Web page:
Category Archives: Wyoming

Wyoming’s Oil and Gas Resources Summarized as we Start the New Decade

This month, the Wyoming State Geological Survey issued the Oil and Natural Gas Resources in Wyoming January 2020 Summary Report.  A free copy may be downloaded here.  The report assesses where the Cowboy State is, and forecasts where it is headed, when it comes to one of the state’s most valuable resources – oil and natural gas. 

In short, the outlook for the Cowboy State is positive and the oil and gas sector appears poised for growth

HIGHLIGHTS OF THE REPORT

By way of a quick summary, the report provides as follows:

  • “Wyoming oil production is forecast to reach levels not seen since 1993 for the second consecutive year.” 
  • “With substantial reserves of oil and natural gas (the EIA estimates Wyoming reserves are enough to supply the U.S. with 46 days of oil and 262 days of gas), a favorable regulatory environment, and operators’ increased ability to lower production costs in unconventional reservoir development, Wyoming will remain a significant contributor to the national energy portfolio.”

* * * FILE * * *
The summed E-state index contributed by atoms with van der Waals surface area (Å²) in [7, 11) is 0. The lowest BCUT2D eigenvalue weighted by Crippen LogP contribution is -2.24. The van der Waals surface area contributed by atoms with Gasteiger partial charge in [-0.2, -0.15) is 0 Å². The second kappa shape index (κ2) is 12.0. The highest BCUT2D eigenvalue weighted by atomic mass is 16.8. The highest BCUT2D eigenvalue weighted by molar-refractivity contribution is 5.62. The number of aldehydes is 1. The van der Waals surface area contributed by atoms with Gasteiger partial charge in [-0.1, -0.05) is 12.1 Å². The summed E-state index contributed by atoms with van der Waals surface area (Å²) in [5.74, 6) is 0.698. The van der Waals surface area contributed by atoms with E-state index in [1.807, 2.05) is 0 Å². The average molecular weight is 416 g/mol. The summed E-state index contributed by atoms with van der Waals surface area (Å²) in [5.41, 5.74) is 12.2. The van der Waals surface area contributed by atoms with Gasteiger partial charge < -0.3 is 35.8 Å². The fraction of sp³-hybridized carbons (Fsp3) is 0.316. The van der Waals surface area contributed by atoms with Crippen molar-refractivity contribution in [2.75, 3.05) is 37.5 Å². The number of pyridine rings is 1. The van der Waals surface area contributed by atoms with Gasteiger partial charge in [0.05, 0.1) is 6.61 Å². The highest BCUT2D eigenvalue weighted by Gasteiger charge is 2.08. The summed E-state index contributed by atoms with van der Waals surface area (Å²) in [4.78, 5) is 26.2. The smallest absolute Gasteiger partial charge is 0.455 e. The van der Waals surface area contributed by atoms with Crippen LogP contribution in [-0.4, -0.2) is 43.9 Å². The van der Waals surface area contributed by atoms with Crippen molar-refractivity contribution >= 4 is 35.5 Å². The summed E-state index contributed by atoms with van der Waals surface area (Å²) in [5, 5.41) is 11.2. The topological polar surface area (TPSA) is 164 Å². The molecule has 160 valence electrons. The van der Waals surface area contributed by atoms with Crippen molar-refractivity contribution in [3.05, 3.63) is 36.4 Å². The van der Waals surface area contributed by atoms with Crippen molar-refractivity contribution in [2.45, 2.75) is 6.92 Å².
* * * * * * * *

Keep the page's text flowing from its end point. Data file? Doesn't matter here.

• Natural Gas Leader:  “The Greater Green River Basin is the top gas-producing basin in Wyoming, accounting for 60 percent of the state’s 2018 natural gas production.”
    • Projects in this basin are progressing more slowly than anticipated and hoped; however, “[t]hese long-term projects will significantly increase the basin’s total natural gas production if and when they come online.”
  • Oil Production Leader:  “The Powder River Basin has traditionally been, and continues to be, Wyoming’s top oil-producing basin, consistently accounting for at least one-third—and since 2014, more than half—of the state’s oil annually.”
    • The future of Powder River Basin oil production in general will be largely dependent on market conditions and will be “susceptible to crude oil prices, surpluses, and the international market.”
  • Wildcatter:  Wildcat wells, defined by the Commission as, “wells outside known fields or new wells which are determined by the Commission to have discovered oil or gas in a pool not previously proven productive,” accounted for 40 percent of the state’s total 2018 oil production.  “This percent-contribution from wildcat wells is expected to continue its upward trend in the future.”

TAKEAWAY:  While Wyoming continues efforts to diversify its economy, the report has provided good news for the anticipated growth of the oil and gas sector in the Cowboy State as we start 2020.  We all hope that the upward trends seen in the report continues!